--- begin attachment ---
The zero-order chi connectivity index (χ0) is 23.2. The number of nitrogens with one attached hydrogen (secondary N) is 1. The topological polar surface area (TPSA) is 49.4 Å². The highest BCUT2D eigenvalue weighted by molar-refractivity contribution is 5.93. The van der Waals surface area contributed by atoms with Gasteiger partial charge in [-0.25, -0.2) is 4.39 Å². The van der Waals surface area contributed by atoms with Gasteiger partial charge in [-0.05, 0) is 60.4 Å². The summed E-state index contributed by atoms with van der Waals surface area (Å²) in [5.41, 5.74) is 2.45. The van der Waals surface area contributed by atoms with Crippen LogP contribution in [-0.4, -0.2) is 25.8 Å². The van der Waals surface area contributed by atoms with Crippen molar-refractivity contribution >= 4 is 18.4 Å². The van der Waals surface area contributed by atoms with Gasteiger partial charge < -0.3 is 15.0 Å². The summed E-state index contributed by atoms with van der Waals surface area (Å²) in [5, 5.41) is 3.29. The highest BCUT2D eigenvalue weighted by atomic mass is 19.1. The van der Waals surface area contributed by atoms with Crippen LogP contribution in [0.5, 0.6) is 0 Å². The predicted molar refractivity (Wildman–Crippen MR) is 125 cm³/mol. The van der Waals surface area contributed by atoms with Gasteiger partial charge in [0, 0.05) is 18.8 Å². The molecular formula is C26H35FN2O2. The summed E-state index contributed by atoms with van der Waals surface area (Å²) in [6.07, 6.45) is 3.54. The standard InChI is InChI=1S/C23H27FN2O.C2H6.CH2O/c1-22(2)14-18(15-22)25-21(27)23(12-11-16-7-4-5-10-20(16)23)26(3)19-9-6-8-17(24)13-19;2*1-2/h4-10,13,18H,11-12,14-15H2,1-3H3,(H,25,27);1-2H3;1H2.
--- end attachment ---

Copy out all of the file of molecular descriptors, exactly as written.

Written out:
The zero-order chi connectivity index (χ0) is 23.2. The number of nitrogens with one attached hydrogen (secondary N) is 1. The topological polar surface area (TPSA) is 49.4 Å². The highest BCUT2D eigenvalue weighted by molar-refractivity contribution is 5.93. The van der Waals surface area contributed by atoms with Gasteiger partial charge in [-0.25, -0.2) is 4.39 Å². The van der Waals surface area contributed by atoms with Gasteiger partial charge in [-0.05, 0) is 60.4 Å². The summed E-state index contributed by atoms with van der Waals surface area (Å²) in [5.41, 5.74) is 2.45. The van der Waals surface area contributed by atoms with Crippen LogP contribution in [-0.4, -0.2) is 25.8 Å². The van der Waals surface area contributed by atoms with Crippen molar-refractivity contribution >= 4 is 18.4 Å². The van der Waals surface area contributed by atoms with Gasteiger partial charge < -0.3 is 15.0 Å². The summed E-state index contributed by atoms with van der Waals surface area (Å²) in [5, 5.41) is 3.29. The highest BCUT2D eigenvalue weighted by atomic mass is 19.1. The van der Waals surface area contributed by atoms with Crippen LogP contribution in [0.5, 0.6) is 0 Å². The predicted molar refractivity (Wildman–Crippen MR) is 125 cm³/mol. The van der Waals surface area contributed by atoms with Gasteiger partial charge in [0, 0.05) is 18.8 Å². The molecular formula is C26H35FN2O2. The summed E-state index contributed by atoms with van der Waals surface area (Å²) in [6.07, 6.45) is 3.54. The standard InChI is InChI=1S/C23H27FN2O.C2H6.CH2O/c1-22(2)14-18(15-22)25-21(27)23(12-11-16-7-4-5-10-20(16)23)26(3)19-9-6-8-17(24)13-19;2*1-2/h4-10,13,18H,11-12,14-15H2,1-3H3,(H,25,27);1-2H3;1H2.